X. Interdisciplinary Connections:History and ArtNavajo and Yoruba CultureXI. References & Resources:Images of Yoruba and Navajo drumsYouTube of Navajo & Yoruba playing drumsLibrary resourcesXII. Art TEKSArt, Grade 4/5(a) Introduction. (1) Four basic strands--perception, creative expression/performance, historical and cultural heritage, and critical evaluation--provide broad, unifying structures for organizing the knowledge and skills students are expected to acquire. Students rely on their perceptions of the environment, developed through increasing visual awareness and sensitivity to surroundings, memory, imagination, and life experiences, as a source for creating artworks. They express their thoughts and ideas creatively, while challenging their imagination, fostering reflective thinking, and developing disciplined effort and problem-solving skills. (2) By analyzing artistic styles and historical periods students develop respect for the traditions and contributions of diverse cultures. Students respond to and analyze artworks, thus contributing to the development of lifelong skills of making informed judgments and evaluations.(b) Knowledge and skills. (1) Perception. The student develops and organizes ideas from the environment. The student is expected to: (A) communicate ideas about self, family, school, and community, using sensory knowledge and life experiences; and (B) choose appropriate vocabulary to discuss the use of art elements such as color, texture, form, line, space, and value and art principles such as emphasis, pattern, rhythm, balance, proportion, and unity. (2) Creative expression/performance. The student expresses ideas through original artworks, using a variety of media with appropriate skill. The student is expected to: (A) integrate a variety of ideas about self, life events, family, and community in original artworks;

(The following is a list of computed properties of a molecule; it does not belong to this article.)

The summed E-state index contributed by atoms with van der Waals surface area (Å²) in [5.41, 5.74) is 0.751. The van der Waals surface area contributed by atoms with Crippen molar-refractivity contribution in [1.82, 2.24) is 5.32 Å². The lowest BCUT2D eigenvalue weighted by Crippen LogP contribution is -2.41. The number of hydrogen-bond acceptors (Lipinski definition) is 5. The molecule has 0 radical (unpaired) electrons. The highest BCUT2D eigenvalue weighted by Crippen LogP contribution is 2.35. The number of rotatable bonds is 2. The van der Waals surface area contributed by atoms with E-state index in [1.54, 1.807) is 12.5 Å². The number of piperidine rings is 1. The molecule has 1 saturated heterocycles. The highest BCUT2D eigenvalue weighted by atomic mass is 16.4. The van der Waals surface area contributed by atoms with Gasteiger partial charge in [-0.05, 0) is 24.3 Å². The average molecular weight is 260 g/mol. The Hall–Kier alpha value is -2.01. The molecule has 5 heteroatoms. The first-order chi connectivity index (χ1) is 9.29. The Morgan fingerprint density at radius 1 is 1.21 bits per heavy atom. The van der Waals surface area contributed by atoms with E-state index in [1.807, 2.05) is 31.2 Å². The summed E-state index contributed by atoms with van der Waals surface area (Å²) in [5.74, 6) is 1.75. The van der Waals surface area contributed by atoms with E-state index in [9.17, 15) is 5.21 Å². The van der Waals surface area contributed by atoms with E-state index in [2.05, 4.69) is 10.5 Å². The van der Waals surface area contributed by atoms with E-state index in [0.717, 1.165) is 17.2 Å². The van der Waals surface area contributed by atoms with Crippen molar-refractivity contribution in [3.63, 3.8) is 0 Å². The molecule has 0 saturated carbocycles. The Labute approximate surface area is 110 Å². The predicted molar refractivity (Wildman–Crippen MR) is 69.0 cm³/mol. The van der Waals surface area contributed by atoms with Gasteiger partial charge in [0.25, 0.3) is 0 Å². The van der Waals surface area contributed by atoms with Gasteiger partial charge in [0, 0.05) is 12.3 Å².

(B) design original artworks; and (C) invent ways to produce artworks and to explore photographic imagery, using a variety of art media and materials. (3) Historical/cultural heritage. The student demonstrates an understanding of art history and culture as records of human achievement.XIII. National Art Standards 1. Understanding and applying media, techniques and processes 2. Choosing and evaluating a range of subject matter, symbols and ideas 3. Making connections between visual arts and other disciplines